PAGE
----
“It’s fibroids, not thyroid!” Actor/ESL Teacher Natasha Fiorino

Most women have fibroids, yet no one has heard of them and so when Natasha Fiorino drummed up the courage to tell her boss about why she would need some time off, it became like that telephone game we played as kids: word got around and people thought she had a thyroid problem. But Natasha’s boss understood and supported her, proving that talking about fibroids (not thyroid) works.

Fibroids are the leading cause of hysterectomy — the second most common surgery performed on women (after Caesarian section). Over half a million hysterectomies are performed each year in North America. One out [...] continue the story

Janine Shepherd: A broken body isn’t a broken person

Cross-country skier Janine Shepherd hoped for an Olympic medal — until she was hit by a truck during a training bike ride. She shares a powerful story about the human potential for recovery. Her message: you are not your body, and giving up old dreams can allow new ones to soar.

Donald Trump calls it “wherever”. Meet history’s most maligned organ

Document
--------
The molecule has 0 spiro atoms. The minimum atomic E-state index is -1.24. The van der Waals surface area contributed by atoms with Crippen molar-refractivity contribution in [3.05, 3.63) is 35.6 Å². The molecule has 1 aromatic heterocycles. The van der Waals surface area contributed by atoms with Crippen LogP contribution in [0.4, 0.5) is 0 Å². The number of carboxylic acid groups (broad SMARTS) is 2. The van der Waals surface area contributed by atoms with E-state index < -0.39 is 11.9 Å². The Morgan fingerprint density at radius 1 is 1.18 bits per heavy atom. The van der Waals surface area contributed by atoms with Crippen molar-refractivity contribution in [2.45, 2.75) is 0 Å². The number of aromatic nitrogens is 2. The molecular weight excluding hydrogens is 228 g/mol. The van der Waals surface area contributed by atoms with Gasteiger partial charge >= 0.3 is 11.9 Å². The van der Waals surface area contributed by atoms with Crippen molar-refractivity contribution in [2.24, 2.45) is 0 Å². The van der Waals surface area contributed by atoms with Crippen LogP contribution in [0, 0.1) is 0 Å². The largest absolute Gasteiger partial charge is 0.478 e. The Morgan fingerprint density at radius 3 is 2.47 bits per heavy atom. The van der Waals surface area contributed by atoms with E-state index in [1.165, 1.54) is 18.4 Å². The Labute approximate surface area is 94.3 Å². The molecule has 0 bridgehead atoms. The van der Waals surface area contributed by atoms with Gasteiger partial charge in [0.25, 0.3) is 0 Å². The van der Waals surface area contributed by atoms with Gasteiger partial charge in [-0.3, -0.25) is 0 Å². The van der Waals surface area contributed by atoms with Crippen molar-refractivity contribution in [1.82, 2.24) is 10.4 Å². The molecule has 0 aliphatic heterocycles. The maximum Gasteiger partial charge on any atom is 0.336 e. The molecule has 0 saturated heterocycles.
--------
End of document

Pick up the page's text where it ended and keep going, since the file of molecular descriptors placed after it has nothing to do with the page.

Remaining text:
“You could see there was blood coming out of her eyes, blood coming out of her wherever…”

Donald Trump disparagingly refers to it as “wherever”. It’s the background of every ultrasound baby picture including those overshared by Michael Bublé on Instagram…

It’s the place where we were all implanted and spent the first, most carefree nine months of our lives, but is there a more maligned, disrespected or mistreated organ than the uterus?

The ancient Greeks who gave us democracy, tragedy and the Pythagorean theorem also came up with the wacky wandering womb. In Plato’s Timaeus, the uterus is described as a living creature that travels around the body, a uterine Randle McMurphy inciting the other organs to rebellion and generally causing mayhem, both physical and emotional.

The Greek word for uterus is hystera (ὑστέρα) which begat the diagnosis hysteria and expectant descriptions of errant behaviour–George Beard wrote a catalogue of hysterical symptoms running seventy-five pages, a list that he considered incomplete. The etymological line of causality blames the uterus for hysteria and therefore it’s no surprise that hysterectomy was a common treatment.